Before getting into how the Conran Audio Speaker Dock sounds, there are still a couple more things about its design we should mention – one cool, the other less so. The cool bit is the way you can turn your iThing around in the recessed circular dock compartment, so it can rest horizontally or vertically, to suit your tastes/practical preferences. The less elegant bit concerns the plasticky inserts you have to slot into the centre of the dock ‘circle’ to adapt it to your particular iDevice. For instance, our test sample had an iPod touch ‘holder’ slotted in, with iPhone 4 and iPhone alternatives included in the packaging. It’s handy that these inserts are all clearly labelled with the device they’re designed to hold, but as stated earlier, they feel a bit cheap and cheerful by the standards of the rest of unit’s design.
To be honest, initially we didn’t really expect a great deal from the Conran Audio Speaker Dock’s sound quality. Given the $549 price, we just thought you’d be paying mostly for the design, with the sound being an afterthought. But then, as we were doing a last check through the unit’s specs before switching it on, we clocked that the Dock had actually been built by innovative and well-respected loudspeaker company Q Acoustics.
And lo and behold, Q’s talent for getting startlingly good sound from very compact speaker enclosures is writ large all over the Conran Audio Speaker Dock’s performance.
The audio’s appeal comes from two main areas. First, there’s its raw power. We hadn’t anticipated being able to get much ‘realistic’ volume out of the Dock, but in fact we were able to keep cranking it up and cranking it up until frankly our ears were giving way before the Dock’s speakers did.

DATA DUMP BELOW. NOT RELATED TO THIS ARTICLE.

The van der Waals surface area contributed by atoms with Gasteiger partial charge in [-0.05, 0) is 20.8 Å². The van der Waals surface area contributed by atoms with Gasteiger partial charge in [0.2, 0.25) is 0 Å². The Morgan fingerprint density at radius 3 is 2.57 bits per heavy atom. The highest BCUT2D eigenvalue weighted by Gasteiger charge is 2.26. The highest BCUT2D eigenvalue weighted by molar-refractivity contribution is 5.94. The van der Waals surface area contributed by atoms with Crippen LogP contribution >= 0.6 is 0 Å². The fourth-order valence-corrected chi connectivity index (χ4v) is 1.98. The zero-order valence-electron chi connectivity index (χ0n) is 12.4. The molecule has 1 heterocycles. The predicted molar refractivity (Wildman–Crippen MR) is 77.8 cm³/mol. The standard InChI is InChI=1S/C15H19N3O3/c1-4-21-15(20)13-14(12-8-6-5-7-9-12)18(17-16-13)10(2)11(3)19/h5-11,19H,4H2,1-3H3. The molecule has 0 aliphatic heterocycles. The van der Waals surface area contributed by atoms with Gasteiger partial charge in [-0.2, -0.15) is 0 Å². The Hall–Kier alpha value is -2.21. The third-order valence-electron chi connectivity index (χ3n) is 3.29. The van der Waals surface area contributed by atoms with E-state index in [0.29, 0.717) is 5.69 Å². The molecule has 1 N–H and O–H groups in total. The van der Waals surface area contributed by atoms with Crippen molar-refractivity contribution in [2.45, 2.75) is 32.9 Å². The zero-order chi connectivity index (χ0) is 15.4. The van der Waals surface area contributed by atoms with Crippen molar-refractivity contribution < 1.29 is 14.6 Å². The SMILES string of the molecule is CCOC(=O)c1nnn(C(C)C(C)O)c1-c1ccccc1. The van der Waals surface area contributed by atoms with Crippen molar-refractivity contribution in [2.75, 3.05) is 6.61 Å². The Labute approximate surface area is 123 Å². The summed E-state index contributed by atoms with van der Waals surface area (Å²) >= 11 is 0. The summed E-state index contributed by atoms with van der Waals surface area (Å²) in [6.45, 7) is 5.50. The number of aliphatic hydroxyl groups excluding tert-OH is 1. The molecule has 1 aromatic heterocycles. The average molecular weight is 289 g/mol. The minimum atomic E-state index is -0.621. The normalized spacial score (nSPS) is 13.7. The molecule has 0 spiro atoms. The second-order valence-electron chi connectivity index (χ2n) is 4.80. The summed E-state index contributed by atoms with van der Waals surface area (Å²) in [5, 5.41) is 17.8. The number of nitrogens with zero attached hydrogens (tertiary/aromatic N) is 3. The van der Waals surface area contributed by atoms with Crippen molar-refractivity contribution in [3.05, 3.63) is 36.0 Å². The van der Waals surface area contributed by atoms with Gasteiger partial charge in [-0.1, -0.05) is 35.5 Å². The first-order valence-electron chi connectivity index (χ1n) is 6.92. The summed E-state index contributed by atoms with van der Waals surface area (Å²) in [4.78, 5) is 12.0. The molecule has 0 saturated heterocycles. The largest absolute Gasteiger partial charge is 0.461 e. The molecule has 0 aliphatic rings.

Distortion levels increased a little at the sort of volume you’d need to fill a very large kitchen or conservatory for a noisy party, but not to a truly serious degree.
The other striking thing about the Conran Audio Speaker Dock’s sound is how clear it is. There’s a level of detail to proceedings that adds layers to the sound and really brings your music to life in a way you might not have thought possible given that you’ll likely be playing heavily compressed audio from iTunes.
The clarity doesn’t mean, though, that there’s anything over-clinical about the Dock’s sound; in fact it enjoys a quite warm tone, especially at low to mid volume levels, that lends itself particularly well to classical music.
Don’t take this to mean that the Conran Speaker Audio Dock’s pretty little body can’t get dirty when you want it to, though. The different EQ modes appear to have been specifically tuned to the Dock’s audio properties rather than just ported in there from some other device, meaning that the Rock and Pop modes, in particular, really add bite/bounce respectively to their target music types.
Helping create the sense of detail mentioned earlier is the surprising amount of dynamic range the speakers can achieve, with reasonably potent bass lines resting comfortably and cohesively with the treble register – and without overwhelming any mid-range vocals.
We should make it clear here that the Conran Audio Dock doesn’t deliver the same sort of audio dynamism as the real sound quality stars of the iPod dock firmament, such as B&W’s Zeppelins, Arcam’s rCube, and the B&O BeoSound 8. Plus it also sounds a touch ‘mono’ with its sound stage, failing to deliver the sense of stereo width that the best docks manage.
But so far as we’re concerned this is all very forgivable in the context of the Conran Audio Speaker Dock’s $549 price, especially when you consider what an iconic design you’re getting for so little money.
Had the Conran Audio Speaker Dock been pitched at the sub-thousand dollar price level where designer docks usually tend to hang out, we’d probably have felt it was a likeable enough effort but too short of features and that nth degree of audio quality to be really easy to recommend.
To view the original article, click here